• Cluelessness is not a defense. Boneheadedness is never applied when discussing a woman’s statements. Why is that? Why do we men get the bonehead defense? We run things. Boneheads shouldn’t be in charge, right? How is it an injustice to remove a bonehead from a position of power and authority?

  • Sorry, but you do interpret the teachings. We all do. We can’t help it. It’s human nature. That’s one reason why we should be cautious about over-trusting our own judgment when it comes to matters of spirituality.

    I think most of us have a tendency (though we won’t admit it and may not even realize it) to give preference to the teachings we like and filter out the ones we dislike or find too challenging. But there’s plenty in the Gospel to challenge each of us if we pay attention.

    There’s an old saying that the purpose of the Gospel is to comfort the afflicted and afflict the comfortable. Anyone who doesn’t experience both those responses from time to time probably isn’t experiencing the wholeness of the Gospel of Christ.

  • Alright, then. Please quote for me a single, instructive sentence credited to Christ, that is subject to interpretation.

  • I don’t think I was offering a defense, and if you read my statement carefully you’ll see that I agree that Patterson should probably be removed. My point is there are gradations to these things.

    Boneheadedness, while repugnant, is not a criminal offense.

  • I don’t see any criminal charges in this article. I see very few resulting from the metoo movement.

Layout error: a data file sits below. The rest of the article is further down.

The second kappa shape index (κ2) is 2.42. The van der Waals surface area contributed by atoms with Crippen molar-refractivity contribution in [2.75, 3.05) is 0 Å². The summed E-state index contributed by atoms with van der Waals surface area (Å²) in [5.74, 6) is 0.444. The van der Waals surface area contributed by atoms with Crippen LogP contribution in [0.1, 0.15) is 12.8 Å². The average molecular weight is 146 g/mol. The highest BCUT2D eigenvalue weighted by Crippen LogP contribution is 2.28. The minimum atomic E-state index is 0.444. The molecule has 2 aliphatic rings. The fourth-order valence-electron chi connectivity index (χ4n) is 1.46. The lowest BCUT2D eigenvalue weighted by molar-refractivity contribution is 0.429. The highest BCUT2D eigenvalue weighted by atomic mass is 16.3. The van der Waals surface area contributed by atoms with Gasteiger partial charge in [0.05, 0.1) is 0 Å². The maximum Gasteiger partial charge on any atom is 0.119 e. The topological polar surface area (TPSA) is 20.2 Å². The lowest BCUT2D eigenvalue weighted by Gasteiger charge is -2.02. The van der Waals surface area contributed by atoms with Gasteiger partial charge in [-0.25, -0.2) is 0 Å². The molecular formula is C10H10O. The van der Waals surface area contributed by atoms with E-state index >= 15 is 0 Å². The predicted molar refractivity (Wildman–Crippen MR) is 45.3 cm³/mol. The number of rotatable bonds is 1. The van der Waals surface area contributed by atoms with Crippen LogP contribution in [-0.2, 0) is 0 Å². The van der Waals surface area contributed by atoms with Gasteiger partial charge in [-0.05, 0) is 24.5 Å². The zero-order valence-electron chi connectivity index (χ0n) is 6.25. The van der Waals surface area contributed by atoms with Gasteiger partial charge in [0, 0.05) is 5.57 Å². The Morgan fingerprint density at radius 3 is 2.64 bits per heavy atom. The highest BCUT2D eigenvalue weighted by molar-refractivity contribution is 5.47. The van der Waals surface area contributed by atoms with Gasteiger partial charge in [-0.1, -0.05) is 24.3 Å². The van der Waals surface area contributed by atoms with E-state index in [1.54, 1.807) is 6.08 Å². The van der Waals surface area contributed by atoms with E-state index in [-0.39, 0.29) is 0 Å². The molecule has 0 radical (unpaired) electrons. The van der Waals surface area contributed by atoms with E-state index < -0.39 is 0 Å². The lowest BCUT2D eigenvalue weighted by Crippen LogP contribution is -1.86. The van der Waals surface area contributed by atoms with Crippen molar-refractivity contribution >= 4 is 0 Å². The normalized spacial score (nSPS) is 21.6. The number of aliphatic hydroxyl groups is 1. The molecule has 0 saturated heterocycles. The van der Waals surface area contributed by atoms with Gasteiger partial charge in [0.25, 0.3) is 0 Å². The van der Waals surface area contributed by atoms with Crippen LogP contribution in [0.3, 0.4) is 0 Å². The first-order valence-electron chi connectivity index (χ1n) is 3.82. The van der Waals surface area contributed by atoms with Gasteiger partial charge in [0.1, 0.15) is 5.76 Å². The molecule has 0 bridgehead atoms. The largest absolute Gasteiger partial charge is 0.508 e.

Just one more thing.

    EMAW!

  • Any and all of them. That’s the nature of both spoken and written language. There is no such thing as pure communication. Between the speaker’s intent and the listener’s understanding, we each filter things through our own experiences, biases, levels of education, etc. We can’t help it.

  • Aw, that explains so much. Just kidding. I hope you have a great football season this year. God knows we won’t.

    As for criminal charges, no, there haven’t been many. But there have been a lot of guilty verdicts in the court of public opinion. I’m not saying they’re all unjustified, but that sort of thing should always be a concern.

  • I’ve been waiting for your guys to schedule Haskell and create a cross-town football rivalry. But, so far, it’s just a dream…

  • And I’ve been waiting decades for you guys to get past the Elite Eight. I guess we’ll both have to live with disappointment.

  • If we both have the same end application, of evaluating folks’ Christlikeness based on the benefits that result from their actions, what does it matter how we both get there unless we’re specifically discussing our respective views of how we get there?

    Your belief that it’s preposterous to believe the Bible could be divinely inspired doesn’t harm mine, any more than my belief that it is harms yours. So what if we’re starting from mutually exclusive premises? The post regards use of the Bible to control others and some folks’ response to that use.

    The Bible shouldn’t be used that way—I think we both agree there. Your example of the pope indicates you believe that you’d also agree with me that the Bible doesn’t have to be used that way, either.